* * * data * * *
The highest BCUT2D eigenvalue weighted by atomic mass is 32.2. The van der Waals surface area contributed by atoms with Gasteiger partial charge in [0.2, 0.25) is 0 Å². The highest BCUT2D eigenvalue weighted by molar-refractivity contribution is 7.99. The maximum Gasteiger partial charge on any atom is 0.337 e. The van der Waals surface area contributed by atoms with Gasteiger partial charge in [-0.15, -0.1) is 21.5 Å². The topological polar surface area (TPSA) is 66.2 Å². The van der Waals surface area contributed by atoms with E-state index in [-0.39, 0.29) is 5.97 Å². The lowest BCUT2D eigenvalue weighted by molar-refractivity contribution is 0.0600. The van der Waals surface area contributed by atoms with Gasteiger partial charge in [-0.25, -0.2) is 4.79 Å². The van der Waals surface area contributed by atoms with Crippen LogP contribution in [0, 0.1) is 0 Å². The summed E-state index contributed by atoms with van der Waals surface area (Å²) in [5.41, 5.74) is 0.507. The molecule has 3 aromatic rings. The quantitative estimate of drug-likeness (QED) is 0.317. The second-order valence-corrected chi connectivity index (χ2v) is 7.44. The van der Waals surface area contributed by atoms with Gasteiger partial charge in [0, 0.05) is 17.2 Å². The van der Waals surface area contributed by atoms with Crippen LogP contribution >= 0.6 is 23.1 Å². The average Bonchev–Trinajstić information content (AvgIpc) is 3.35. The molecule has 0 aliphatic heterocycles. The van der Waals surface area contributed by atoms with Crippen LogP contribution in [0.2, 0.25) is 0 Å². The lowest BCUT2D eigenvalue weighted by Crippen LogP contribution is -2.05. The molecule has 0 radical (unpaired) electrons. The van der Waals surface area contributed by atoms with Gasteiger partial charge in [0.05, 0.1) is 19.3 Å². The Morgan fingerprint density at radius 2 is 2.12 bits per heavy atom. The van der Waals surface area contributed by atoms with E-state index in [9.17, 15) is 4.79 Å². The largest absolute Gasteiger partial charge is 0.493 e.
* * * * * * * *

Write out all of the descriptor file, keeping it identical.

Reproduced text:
The highest BCUT2D eigenvalue weighted by atomic mass is 32.2. The van der Waals surface area contributed by atoms with Gasteiger partial charge in [0.2, 0.25) is 0 Å². The highest BCUT2D eigenvalue weighted by molar-refractivity contribution is 7.99. The maximum Gasteiger partial charge on any atom is 0.337 e. The van der Waals surface area contributed by atoms with Gasteiger partial charge in [-0.15, -0.1) is 21.5 Å². The topological polar surface area (TPSA) is 66.2 Å². The van der Waals surface area contributed by atoms with E-state index in [-0.39, 0.29) is 5.97 Å². The lowest BCUT2D eigenvalue weighted by molar-refractivity contribution is 0.0600. The van der Waals surface area contributed by atoms with Gasteiger partial charge in [-0.25, -0.2) is 4.79 Å². The van der Waals surface area contributed by atoms with Crippen LogP contribution in [0, 0.1) is 0 Å². The summed E-state index contributed by atoms with van der Waals surface area (Å²) in [5.41, 5.74) is 0.507. The molecule has 3 aromatic rings. The quantitative estimate of drug-likeness (QED) is 0.317. The second-order valence-corrected chi connectivity index (χ2v) is 7.44. The van der Waals surface area contributed by atoms with Gasteiger partial charge in [0, 0.05) is 17.2 Å². The van der Waals surface area contributed by atoms with Crippen LogP contribution >= 0.6 is 23.1 Å². The average Bonchev–Trinajstić information content (AvgIpc) is 3.35. The molecule has 0 aliphatic heterocycles. The van der Waals surface area contributed by atoms with Crippen LogP contribution in [0.2, 0.25) is 0 Å². The lowest BCUT2D eigenvalue weighted by Crippen LogP contribution is -2.05. The molecule has 0 radical (unpaired) electrons. The van der Waals surface area contributed by atoms with Gasteiger partial charge in [0.05, 0.1) is 19.3 Å². The Morgan fingerprint density at radius 2 is 2.12 bits per heavy atom. The van der Waals surface area contributed by atoms with E-state index in [9.17, 15) is 4.79 Å². The largest absolute Gasteiger partial charge is 0.493 e.